Monday, 7 May 2012

Bank Holiday Weekend - and Bideford to Barnstaple

Frank and I arrived in Bideford late on Friday afternoon. It had been a longer day than anticipated, and the baths were very welcome.

Susan with Brian and Jill Rowson - a full set of companions
Susan had travelled down by train to Tiverton, where she picked up the car. She called from the road, stuck in traffic just outside Tiverton. Roadworks – at the beginning of a bank holiday weekend! It5 may just have been emergency work made necessary by all the recent rain, but somehow I suspect it was just brainlessness. Or am I being too cynical?

It was a pleasant relaxed evening at home with the Rowsons, with an excellent dinner and then a post-prandial in front of a warm fire, welcome despite the fact that this is May.

Frank left for home early the following morning, leaving Susan and myself to spend the weekend with Brian and Jill. And a wonderful weekend it was.

It seems astonishing that I had not seen Brian and Jill for years and years when everyone was working and bringing up families. Distance, of course – Devon isn’t an easy weekend destination; other people to see, other things to do; travelling on work. The excuses are obvious, but it’s still a surprise that so many years have gone by. We had never met any of their three sons, now all grown up and away from home; they have never met Katie (apart, perhaps, at my 60th). We have seen them more often in recent years at Clare College get-togethers or at Brierley events, and had visited them in Bideford on our way to Cornwall three or four years ago, but we hadn’t ever had an extended visit.

Yet it was easy to relax straight back into an incredibly comfortable relationship. Everyone got on well with everyone, and there was plenty to talk about. I only hope it presages further opportunities to catch up.

Their house is a wonderful Georgian family home, now without the family. Once all alone on Orchard Hill, its surrounding area has been encroached is Bideford has grown. They rattle in it, of course, and the question of what to do is beginning to exercise them. Move closer to London, the family and friends? Build in the garden? Somehow I don’t think they will resolve the question very quickly. Orchard Hill House may be impractical now, but it would be a huge wrench to leave it.

On Saturday we walked back along the quayside, explored Bideford’s town centre, and went to the local gallery and museum. It felt rather run down: there are some of the multiples that standardise every high street, but there ared also a lot of charity shops and buildings in need of some serious love and affection. The Pannier Market is very attractive, but now largely given over to llittle craft stalls rather than everyday necessities. A pity: it’s basically an attractive town. Perhaps it doesn’t help that it’s built on the side of a hill so not as pedestrian-friendly as most places.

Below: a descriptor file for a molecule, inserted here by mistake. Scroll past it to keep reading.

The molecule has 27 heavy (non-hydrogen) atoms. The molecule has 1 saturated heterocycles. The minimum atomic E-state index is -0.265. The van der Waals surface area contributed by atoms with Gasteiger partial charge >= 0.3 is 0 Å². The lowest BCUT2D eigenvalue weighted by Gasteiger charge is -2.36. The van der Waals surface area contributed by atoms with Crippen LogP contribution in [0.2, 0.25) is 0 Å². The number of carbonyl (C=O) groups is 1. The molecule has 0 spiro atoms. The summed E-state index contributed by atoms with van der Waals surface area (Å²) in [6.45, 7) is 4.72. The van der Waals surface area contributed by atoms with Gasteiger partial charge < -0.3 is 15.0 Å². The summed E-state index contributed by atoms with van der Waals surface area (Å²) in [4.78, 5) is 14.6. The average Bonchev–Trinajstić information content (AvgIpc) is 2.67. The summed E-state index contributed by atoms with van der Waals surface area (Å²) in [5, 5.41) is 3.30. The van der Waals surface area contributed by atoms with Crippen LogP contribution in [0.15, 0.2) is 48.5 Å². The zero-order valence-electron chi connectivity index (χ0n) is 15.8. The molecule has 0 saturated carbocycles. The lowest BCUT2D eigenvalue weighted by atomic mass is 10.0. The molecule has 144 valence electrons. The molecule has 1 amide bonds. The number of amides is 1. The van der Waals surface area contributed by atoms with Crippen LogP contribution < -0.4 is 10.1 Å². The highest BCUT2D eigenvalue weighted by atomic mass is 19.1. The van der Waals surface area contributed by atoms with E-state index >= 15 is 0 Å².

The view across the Torridge to Appledore
The museum is good. There’s not really any obvious attempt to tell “the Bideford Story”, as it were; it’s more reasonably self-contained snippets of local interest and importance: stuff about the local railways: some wonderful models of men-of-war made by French prisoners-of-war incarcerated in Dartmoor Prison during the Napoleonic wars; the manufacture of local slipper ware; a local coin hoard from the time of the civil war. It would have rewarded a longr visit, but perhaps its better to leave something for the future.

That evening we took Brian and Jill to The Quay in Appledore, which we hadn’t visited before. On a previous trip we had been for a long walk on the Westward Ho peninsular, but hadn’t realised there was so much more around the Taw/Torridge estuary. Appledore is very pretty, and the restaurant was excellent – a cheerful room upstairs and a bar below; fish the speciality.

The weather forecast for Monday was appalling, and when I suggested that we might all walk to Barnstaple on Sunday everyone agreed. So this stage of the Great Walk turned into a (lengthy!) Sunday stroll, largely in good conditions. It’s all on the Tarka Trail which is on the disused railway between Barnstaple and Bideford, and absolutely level, metalled, and open to cyclists as well as walkers (with or without dogs). It’s surprising how variable the scenery can be. Urban to start, along the riverside; then open fields; Devon’s oldest cricket club behind a series of weekend shacks; saltings; an area of woodland. It finally opens up to saltmarsh and the riverside again as one reaches Barnstaple, where we caught a bus back to Bideford.

A day off - Rosemoor Gardens
The Sunday (rainy as threatened) saw us take a trip to the RHA garden at Rosemoor, a couple of miles South of Torrington. A lovely position, and beautifully laid out, but where were the May flowers? Was it just because it’s been such a miserable Spring, or does the RHA approach mean that there are exemplars of everything but no great displays?

The it was a pub for drinks and a snack; and afternoon with the papers, an excellent late lunch or early dinner, and we took our leave to drive to Barnstaple – through absolute deluges of rain, just to confirm the forecast.

Sunday (walking day) - sunny intervals early; cloud increasing until there were actually one or two drops of rain as we reached the bus stop in Barnstaple. 8-13C. 19.38km. 20m ascent, 20m descent. Easy, almost entirely on Tarka’s Way – clean tarmac surface; hardly any mud on my new  boots, being broken in for later.


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